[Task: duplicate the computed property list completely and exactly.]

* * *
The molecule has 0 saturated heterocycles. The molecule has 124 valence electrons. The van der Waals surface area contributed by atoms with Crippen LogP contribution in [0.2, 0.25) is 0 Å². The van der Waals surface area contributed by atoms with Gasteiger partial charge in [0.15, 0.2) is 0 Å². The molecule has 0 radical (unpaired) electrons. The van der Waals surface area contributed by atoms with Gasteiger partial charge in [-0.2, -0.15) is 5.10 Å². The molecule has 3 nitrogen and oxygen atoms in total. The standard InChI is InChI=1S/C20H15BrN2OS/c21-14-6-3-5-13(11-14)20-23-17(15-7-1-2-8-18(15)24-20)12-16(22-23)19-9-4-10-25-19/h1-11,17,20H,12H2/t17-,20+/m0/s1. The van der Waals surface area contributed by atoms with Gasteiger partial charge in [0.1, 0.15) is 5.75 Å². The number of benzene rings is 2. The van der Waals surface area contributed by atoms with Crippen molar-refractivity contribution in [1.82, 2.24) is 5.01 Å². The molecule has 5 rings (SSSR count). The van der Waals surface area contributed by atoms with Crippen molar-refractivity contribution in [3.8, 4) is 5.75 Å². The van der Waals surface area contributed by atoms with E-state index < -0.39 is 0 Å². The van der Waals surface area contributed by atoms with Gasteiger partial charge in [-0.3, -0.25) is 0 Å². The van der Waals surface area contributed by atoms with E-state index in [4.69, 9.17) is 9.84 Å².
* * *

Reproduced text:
The molecule has 0 saturated heterocycles. The molecule has 124 valence electrons. The van der Waals surface area contributed by atoms with Crippen LogP contribution in [0.2, 0.25) is 0 Å². The van der Waals surface area contributed by atoms with Gasteiger partial charge in [0.15, 0.2) is 0 Å². The molecule has 0 radical (unpaired) electrons. The van der Waals surface area contributed by atoms with Gasteiger partial charge in [-0.2, -0.15) is 5.10 Å². The molecule has 3 nitrogen and oxygen atoms in total. The standard InChI is InChI=1S/C20H15BrN2OS/c21-14-6-3-5-13(11-14)20-23-17(15-7-1-2-8-18(15)24-20)12-16(22-23)19-9-4-10-25-19/h1-11,17,20H,12H2/t17-,20+/m0/s1. The van der Waals surface area contributed by atoms with Gasteiger partial charge in [0.1, 0.15) is 5.75 Å². The number of benzene rings is 2. The van der Waals surface area contributed by atoms with Crippen molar-refractivity contribution in [1.82, 2.24) is 5.01 Å². The molecule has 5 rings (SSSR count). The van der Waals surface area contributed by atoms with Crippen molar-refractivity contribution in [3.8, 4) is 5.75 Å². The van der Waals surface area contributed by atoms with E-state index < -0.39 is 0 Å². The van der Waals surface area contributed by atoms with Gasteiger partial charge in [-0.3, -0.25) is 0 Å². The van der Waals surface area contributed by atoms with E-state index in [4.69, 9.17) is 9.84 Å².